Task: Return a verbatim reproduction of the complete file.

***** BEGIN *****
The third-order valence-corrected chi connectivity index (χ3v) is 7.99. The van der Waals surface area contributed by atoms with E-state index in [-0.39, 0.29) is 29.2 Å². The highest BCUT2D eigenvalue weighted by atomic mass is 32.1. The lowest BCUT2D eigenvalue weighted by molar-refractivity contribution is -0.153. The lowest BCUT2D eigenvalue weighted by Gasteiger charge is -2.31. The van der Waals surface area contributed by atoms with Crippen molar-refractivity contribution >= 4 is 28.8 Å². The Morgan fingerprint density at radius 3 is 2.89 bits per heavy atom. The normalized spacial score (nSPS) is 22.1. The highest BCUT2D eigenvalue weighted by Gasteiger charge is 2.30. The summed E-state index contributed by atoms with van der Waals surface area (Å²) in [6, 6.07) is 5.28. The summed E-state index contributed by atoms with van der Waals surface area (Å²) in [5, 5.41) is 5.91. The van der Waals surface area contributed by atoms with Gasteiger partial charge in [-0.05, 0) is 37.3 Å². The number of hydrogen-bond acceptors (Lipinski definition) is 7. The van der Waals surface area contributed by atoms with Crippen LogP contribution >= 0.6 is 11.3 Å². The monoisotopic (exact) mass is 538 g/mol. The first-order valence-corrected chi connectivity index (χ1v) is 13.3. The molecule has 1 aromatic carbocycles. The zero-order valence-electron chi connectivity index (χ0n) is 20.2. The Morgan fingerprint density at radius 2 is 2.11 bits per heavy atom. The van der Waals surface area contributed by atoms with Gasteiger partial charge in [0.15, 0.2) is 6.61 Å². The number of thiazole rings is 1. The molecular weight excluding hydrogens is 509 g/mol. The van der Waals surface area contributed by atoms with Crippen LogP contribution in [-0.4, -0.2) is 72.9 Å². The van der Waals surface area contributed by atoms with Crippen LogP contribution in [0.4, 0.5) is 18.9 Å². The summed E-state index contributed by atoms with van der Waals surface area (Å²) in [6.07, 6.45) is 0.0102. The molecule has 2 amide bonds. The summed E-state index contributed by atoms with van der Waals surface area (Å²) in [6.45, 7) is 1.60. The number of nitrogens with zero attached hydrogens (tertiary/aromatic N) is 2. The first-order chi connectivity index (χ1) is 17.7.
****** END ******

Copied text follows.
The third-order valence-corrected chi connectivity index (χ3v) is 7.99. The van der Waals surface area contributed by atoms with E-state index in [-0.39, 0.29) is 29.2 Å². The highest BCUT2D eigenvalue weighted by atomic mass is 32.1. The lowest BCUT2D eigenvalue weighted by molar-refractivity contribution is -0.153. The lowest BCUT2D eigenvalue weighted by Gasteiger charge is -2.31. The van der Waals surface area contributed by atoms with Crippen molar-refractivity contribution >= 4 is 28.8 Å². The Morgan fingerprint density at radius 3 is 2.89 bits per heavy atom. The normalized spacial score (nSPS) is 22.1. The highest BCUT2D eigenvalue weighted by Gasteiger charge is 2.30. The summed E-state index contributed by atoms with van der Waals surface area (Å²) in [6, 6.07) is 5.28. The summed E-state index contributed by atoms with van der Waals surface area (Å²) in [5, 5.41) is 5.91. The van der Waals surface area contributed by atoms with Gasteiger partial charge in [-0.05, 0) is 37.3 Å². The number of hydrogen-bond acceptors (Lipinski definition) is 7. The van der Waals surface area contributed by atoms with Crippen LogP contribution >= 0.6 is 11.3 Å². The monoisotopic (exact) mass is 538 g/mol. The first-order valence-corrected chi connectivity index (χ1v) is 13.3. The molecule has 1 aromatic carbocycles. The zero-order valence-electron chi connectivity index (χ0n) is 20.2. The Morgan fingerprint density at radius 2 is 2.11 bits per heavy atom. The van der Waals surface area contributed by atoms with Gasteiger partial charge in [0.15, 0.2) is 6.61 Å². The number of thiazole rings is 1. The molecular weight excluding hydrogens is 509 g/mol. The van der Waals surface area contributed by atoms with Crippen LogP contribution in [-0.4, -0.2) is 72.9 Å². The van der Waals surface area contributed by atoms with Crippen LogP contribution in [0.4, 0.5) is 18.9 Å². The summed E-state index contributed by atoms with van der Waals surface area (Å²) in [6.07, 6.45) is 0.0102. The molecule has 2 amide bonds. The summed E-state index contributed by atoms with van der Waals surface area (Å²) in [6.45, 7) is 1.60. The number of nitrogens with zero attached hydrogens (tertiary/aromatic N) is 2. The first-order chi connectivity index (χ1) is 17.7.